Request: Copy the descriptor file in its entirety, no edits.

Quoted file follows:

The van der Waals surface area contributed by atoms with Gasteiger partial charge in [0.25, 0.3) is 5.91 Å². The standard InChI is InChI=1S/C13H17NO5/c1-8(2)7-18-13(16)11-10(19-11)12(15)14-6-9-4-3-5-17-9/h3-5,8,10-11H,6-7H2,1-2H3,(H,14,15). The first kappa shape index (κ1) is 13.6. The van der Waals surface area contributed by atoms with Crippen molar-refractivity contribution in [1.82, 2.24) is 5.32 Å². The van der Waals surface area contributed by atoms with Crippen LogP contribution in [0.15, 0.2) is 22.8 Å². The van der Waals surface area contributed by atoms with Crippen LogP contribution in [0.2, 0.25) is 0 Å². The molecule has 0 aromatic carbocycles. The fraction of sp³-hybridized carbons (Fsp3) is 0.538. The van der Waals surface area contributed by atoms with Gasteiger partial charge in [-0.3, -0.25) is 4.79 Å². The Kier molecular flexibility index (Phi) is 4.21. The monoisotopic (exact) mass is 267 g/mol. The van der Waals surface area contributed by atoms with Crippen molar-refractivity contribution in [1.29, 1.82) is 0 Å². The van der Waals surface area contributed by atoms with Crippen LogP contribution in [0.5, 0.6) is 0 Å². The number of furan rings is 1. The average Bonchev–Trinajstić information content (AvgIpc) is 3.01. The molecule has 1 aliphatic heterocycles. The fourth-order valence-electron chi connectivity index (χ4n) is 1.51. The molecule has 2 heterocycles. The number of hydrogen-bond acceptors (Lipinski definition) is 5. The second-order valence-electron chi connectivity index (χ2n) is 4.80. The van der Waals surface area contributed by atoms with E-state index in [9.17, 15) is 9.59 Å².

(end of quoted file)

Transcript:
The van der Waals surface area contributed by atoms with Gasteiger partial charge in [0.25, 0.3) is 5.91 Å². The standard InChI is InChI=1S/C13H17NO5/c1-8(2)7-18-13(16)11-10(19-11)12(15)14-6-9-4-3-5-17-9/h3-5,8,10-11H,6-7H2,1-2H3,(H,14,15). The first kappa shape index (κ1) is 13.6. The van der Waals surface area contributed by atoms with Crippen molar-refractivity contribution in [1.82, 2.24) is 5.32 Å². The van der Waals surface area contributed by atoms with Crippen LogP contribution in [0.15, 0.2) is 22.8 Å². The van der Waals surface area contributed by atoms with Crippen LogP contribution in [0.2, 0.25) is 0 Å². The molecule has 0 aromatic carbocycles. The fraction of sp³-hybridized carbons (Fsp3) is 0.538. The van der Waals surface area contributed by atoms with Gasteiger partial charge in [-0.3, -0.25) is 4.79 Å². The Kier molecular flexibility index (Phi) is 4.21. The monoisotopic (exact) mass is 267 g/mol. The van der Waals surface area contributed by atoms with Crippen molar-refractivity contribution in [1.29, 1.82) is 0 Å². The van der Waals surface area contributed by atoms with Crippen LogP contribution in [0.5, 0.6) is 0 Å². The number of furan rings is 1. The average Bonchev–Trinajstić information content (AvgIpc) is 3.01. The molecule has 1 aliphatic heterocycles. The fourth-order valence-electron chi connectivity index (χ4n) is 1.51. The molecule has 2 heterocycles. The number of hydrogen-bond acceptors (Lipinski definition) is 5. The second-order valence-electron chi connectivity index (χ2n) is 4.80. The van der Waals surface area contributed by atoms with E-state index in [9.17, 15) is 9.59 Å².